Speaking of boots, Trump made headlines when he took to Twitter to urge his legions of followers—a different sort of Red Army—to shop L.L. Bean. The missive followed word that company co-owner Linda Bean, who had donated $60,000 to a PAC supporting the new president, had come under heavy fire from those on the left. They advocated boycotting the retailer with the Twitter handle
#grabyourwallet. The hostility didn’t stem from the fact that Bean’s donation far exceeded the legal limit, but that she had given at all. Nonetheless, L.L. Bean jumped—with both duck boots on—into damage control, issuing a release stating that her views did not reflect the views of the company or other Bean family members. Team Trump claimed to have won the early rounds, as L.L. Bean’s sales and share price initially rose following the dustup and thousands of supporters flocked to the brand’s Facebook page to voice their support. How it plays out over the long term remains to be seen. Studies have shown that people committed to a cause are more likely to stick to a brand boycott. But for the less politically motivated, price and convenience often win out in the end. Some say the battle involved intense bullying from both sides and that First Lady Melania Trump might want to use it as an example in her anti-bullying crusade.
hat brings us, perhaps serendipitously, to Mahatma Ghandi. The icon of peaceful resistance got dragged into the mud when his likeness appeared on the insole of flip-flops made by CafePress. The sandals—priced at $16.99 on Amazon—irked an external affairs minister from India and Ghandi fans, who considered it offensive and demeaning. Aggravating the situation was the fact that Amazon has recently carried India flag doormats, a sneaker by N.Y.L.A. featuring the nation’s flag and dog sweaters with pictures of Ghandi. The country’s foreign ministry stated that even though Amazon is providing a platform for third-party vendors, it still “should respect Indian sensitivities and sentiments.” It also warned of tough action unless the retailer stopped selling the merchandise. Amazon has since pulled the sandals off its site and reportedly plans to invest $5 billion in efforts to expand its reach into India’s market. CafePress, too, pulled Ghandi sandals off its direct-to-consumer site.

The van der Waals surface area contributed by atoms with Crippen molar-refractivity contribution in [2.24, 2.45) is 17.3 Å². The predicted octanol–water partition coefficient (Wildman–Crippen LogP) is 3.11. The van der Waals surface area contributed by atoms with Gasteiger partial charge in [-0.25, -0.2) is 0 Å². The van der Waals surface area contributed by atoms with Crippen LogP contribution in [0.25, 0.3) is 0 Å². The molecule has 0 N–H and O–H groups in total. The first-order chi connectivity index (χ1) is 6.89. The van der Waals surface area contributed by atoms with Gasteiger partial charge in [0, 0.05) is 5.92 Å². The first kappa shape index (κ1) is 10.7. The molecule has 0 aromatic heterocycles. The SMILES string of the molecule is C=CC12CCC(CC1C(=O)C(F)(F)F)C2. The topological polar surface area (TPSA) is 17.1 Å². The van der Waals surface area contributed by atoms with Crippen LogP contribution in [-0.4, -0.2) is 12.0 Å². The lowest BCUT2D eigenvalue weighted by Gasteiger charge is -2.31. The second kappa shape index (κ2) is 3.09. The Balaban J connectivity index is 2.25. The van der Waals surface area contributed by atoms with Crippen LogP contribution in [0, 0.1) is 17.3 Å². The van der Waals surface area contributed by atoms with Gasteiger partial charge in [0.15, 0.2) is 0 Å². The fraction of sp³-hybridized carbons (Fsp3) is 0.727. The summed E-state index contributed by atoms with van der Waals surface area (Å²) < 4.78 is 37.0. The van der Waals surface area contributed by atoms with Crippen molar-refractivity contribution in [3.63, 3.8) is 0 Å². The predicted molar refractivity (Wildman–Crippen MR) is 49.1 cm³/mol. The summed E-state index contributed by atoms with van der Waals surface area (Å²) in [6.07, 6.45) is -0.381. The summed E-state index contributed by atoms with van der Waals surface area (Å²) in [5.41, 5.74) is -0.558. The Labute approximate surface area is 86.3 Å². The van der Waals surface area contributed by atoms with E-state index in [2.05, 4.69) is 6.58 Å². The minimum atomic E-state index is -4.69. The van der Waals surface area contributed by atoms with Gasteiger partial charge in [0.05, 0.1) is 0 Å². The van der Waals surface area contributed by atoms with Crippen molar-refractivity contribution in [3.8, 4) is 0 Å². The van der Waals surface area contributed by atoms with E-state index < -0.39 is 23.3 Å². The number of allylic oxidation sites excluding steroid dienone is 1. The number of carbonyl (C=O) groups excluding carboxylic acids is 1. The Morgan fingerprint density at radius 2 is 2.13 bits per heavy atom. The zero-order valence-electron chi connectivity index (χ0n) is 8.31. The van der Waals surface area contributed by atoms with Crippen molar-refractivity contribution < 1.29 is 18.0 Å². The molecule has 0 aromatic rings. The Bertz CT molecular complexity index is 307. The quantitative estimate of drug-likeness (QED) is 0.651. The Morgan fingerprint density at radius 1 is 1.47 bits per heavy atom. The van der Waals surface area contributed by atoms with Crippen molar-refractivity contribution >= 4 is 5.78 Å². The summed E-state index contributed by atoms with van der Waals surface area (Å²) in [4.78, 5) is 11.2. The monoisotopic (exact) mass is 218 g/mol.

What’s the lesson for brand-image minders? Tony Post, CEO/founder of Topo Athletic, believes that in today’s social media age, companies must expect that some people will disagree with their values. But so long as those values are not patently offensive, the company has every right to stand by them. “If it’s something you are passionate about—if it’s an extension of your philosophy or brand message—then I think it’s natural to speak your mind,” he says. “As one who is passionate about the outdoors and outdoor recreation, I’m concerned about climate change and recreational access to and preservation of public lands.” Post believes those two issues weren’t raised enough in the presidential campaign. If discussing them opens Topo Athletic up to backlash from the mining and coal power communities, he is willing to accept the fallout.
Van Dine says a company’s values should align with those of its customers. “It’s not about you; it’s about your consumers,” she says. “If you can stay true to ‘their’ needs and desires, then your social communication should deliver a positive outcome.”
Prentice believes social media can be a blessing and a curse, so it’s best to use caution. “You will never please all of the people all of the time, so reviewing your social media campaign prior to posting is of the upmost importance,” he says.
Likewise, Marshal Cohen, chief industry analyst for NPD Group, advises nipping such potential controversies in the bud. “Control the messages and be quick to refute any that bring on the storm,” he says. “Be consistent, passionate and true to your brand and be clear in the message.” Cohen doesn’t foresee firestorms abating any time soon. Blame it on powerful people setting (bad) examples. “Some leaders are using their position to speak their mind with little regard for the consequences,” he says. “You need to be careful. Anyone can bring your brand into the eye of a storm, and then you end up spending a lot of time crawling out.”